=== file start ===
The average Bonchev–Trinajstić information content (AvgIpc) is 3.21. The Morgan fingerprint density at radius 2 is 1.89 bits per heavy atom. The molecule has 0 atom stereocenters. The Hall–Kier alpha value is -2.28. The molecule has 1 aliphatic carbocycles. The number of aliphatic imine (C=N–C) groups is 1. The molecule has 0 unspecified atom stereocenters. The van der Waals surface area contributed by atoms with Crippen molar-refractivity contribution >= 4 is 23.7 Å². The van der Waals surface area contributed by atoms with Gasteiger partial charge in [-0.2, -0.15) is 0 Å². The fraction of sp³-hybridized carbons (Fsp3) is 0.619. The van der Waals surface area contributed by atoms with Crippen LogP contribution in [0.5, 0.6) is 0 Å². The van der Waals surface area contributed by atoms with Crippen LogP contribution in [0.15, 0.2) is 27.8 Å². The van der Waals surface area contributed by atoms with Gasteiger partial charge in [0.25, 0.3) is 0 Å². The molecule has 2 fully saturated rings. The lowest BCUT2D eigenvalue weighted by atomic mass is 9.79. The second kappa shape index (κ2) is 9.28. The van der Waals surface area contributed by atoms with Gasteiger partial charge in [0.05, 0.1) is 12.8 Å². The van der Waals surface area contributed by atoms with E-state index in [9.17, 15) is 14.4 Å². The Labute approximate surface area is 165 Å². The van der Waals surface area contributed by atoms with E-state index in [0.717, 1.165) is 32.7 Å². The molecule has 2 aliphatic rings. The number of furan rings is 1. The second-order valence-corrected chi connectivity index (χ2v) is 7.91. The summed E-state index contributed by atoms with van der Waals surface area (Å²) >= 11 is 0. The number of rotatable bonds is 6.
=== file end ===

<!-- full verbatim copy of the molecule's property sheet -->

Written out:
The average Bonchev–Trinajstić information content (AvgIpc) is 3.21. The Morgan fingerprint density at radius 2 is 1.89 bits per heavy atom. The molecule has 0 atom stereocenters. The Hall–Kier alpha value is -2.28. The molecule has 1 aliphatic carbocycles. The number of aliphatic imine (C=N–C) groups is 1. The molecule has 0 unspecified atom stereocenters. The van der Waals surface area contributed by atoms with Crippen molar-refractivity contribution >= 4 is 23.7 Å². The van der Waals surface area contributed by atoms with Gasteiger partial charge in [-0.2, -0.15) is 0 Å². The fraction of sp³-hybridized carbons (Fsp3) is 0.619. The van der Waals surface area contributed by atoms with Crippen LogP contribution in [0.5, 0.6) is 0 Å². The van der Waals surface area contributed by atoms with Crippen LogP contribution in [0.15, 0.2) is 27.8 Å². The van der Waals surface area contributed by atoms with Gasteiger partial charge in [0.25, 0.3) is 0 Å². The molecule has 2 fully saturated rings. The lowest BCUT2D eigenvalue weighted by atomic mass is 9.79. The second kappa shape index (κ2) is 9.28. The van der Waals surface area contributed by atoms with Gasteiger partial charge in [0.05, 0.1) is 12.8 Å². The van der Waals surface area contributed by atoms with E-state index in [9.17, 15) is 14.4 Å². The Labute approximate surface area is 165 Å². The van der Waals surface area contributed by atoms with E-state index in [0.717, 1.165) is 32.7 Å². The molecule has 2 aliphatic rings. The number of furan rings is 1. The second-order valence-corrected chi connectivity index (χ2v) is 7.91. The summed E-state index contributed by atoms with van der Waals surface area (Å²) >= 11 is 0. The number of rotatable bonds is 6.